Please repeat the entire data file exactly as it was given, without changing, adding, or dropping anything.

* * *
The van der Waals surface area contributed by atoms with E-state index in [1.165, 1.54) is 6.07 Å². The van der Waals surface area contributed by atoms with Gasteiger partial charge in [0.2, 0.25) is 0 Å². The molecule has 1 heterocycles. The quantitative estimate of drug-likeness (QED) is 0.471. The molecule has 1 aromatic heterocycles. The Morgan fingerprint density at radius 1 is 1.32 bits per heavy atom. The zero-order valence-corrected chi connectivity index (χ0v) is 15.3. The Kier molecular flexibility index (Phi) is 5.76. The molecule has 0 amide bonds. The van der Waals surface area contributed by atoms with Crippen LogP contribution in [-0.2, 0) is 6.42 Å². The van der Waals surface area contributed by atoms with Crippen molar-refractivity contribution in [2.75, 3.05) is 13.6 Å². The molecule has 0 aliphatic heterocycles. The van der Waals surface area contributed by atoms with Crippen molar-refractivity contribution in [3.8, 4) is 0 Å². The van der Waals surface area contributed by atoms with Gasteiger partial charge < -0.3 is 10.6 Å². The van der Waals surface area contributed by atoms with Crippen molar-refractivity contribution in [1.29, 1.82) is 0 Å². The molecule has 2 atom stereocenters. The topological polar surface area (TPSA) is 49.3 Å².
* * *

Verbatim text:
The van der Waals surface area contributed by atoms with E-state index in [1.165, 1.54) is 6.07 Å². The van der Waals surface area contributed by atoms with Gasteiger partial charge in [0.2, 0.25) is 0 Å². The molecule has 1 heterocycles. The quantitative estimate of drug-likeness (QED) is 0.471. The molecule has 1 aromatic heterocycles. The Morgan fingerprint density at radius 1 is 1.32 bits per heavy atom. The zero-order valence-corrected chi connectivity index (χ0v) is 15.3. The Kier molecular flexibility index (Phi) is 5.76. The molecule has 0 amide bonds. The van der Waals surface area contributed by atoms with Crippen LogP contribution in [-0.2, 0) is 6.42 Å². The van der Waals surface area contributed by atoms with Crippen molar-refractivity contribution in [2.75, 3.05) is 13.6 Å². The molecule has 0 aliphatic heterocycles. The van der Waals surface area contributed by atoms with Crippen molar-refractivity contribution in [3.8, 4) is 0 Å². The van der Waals surface area contributed by atoms with Gasteiger partial charge < -0.3 is 10.6 Å². The van der Waals surface area contributed by atoms with Crippen molar-refractivity contribution in [1.29, 1.82) is 0 Å². The molecule has 2 atom stereocenters. The topological polar surface area (TPSA) is 49.3 Å².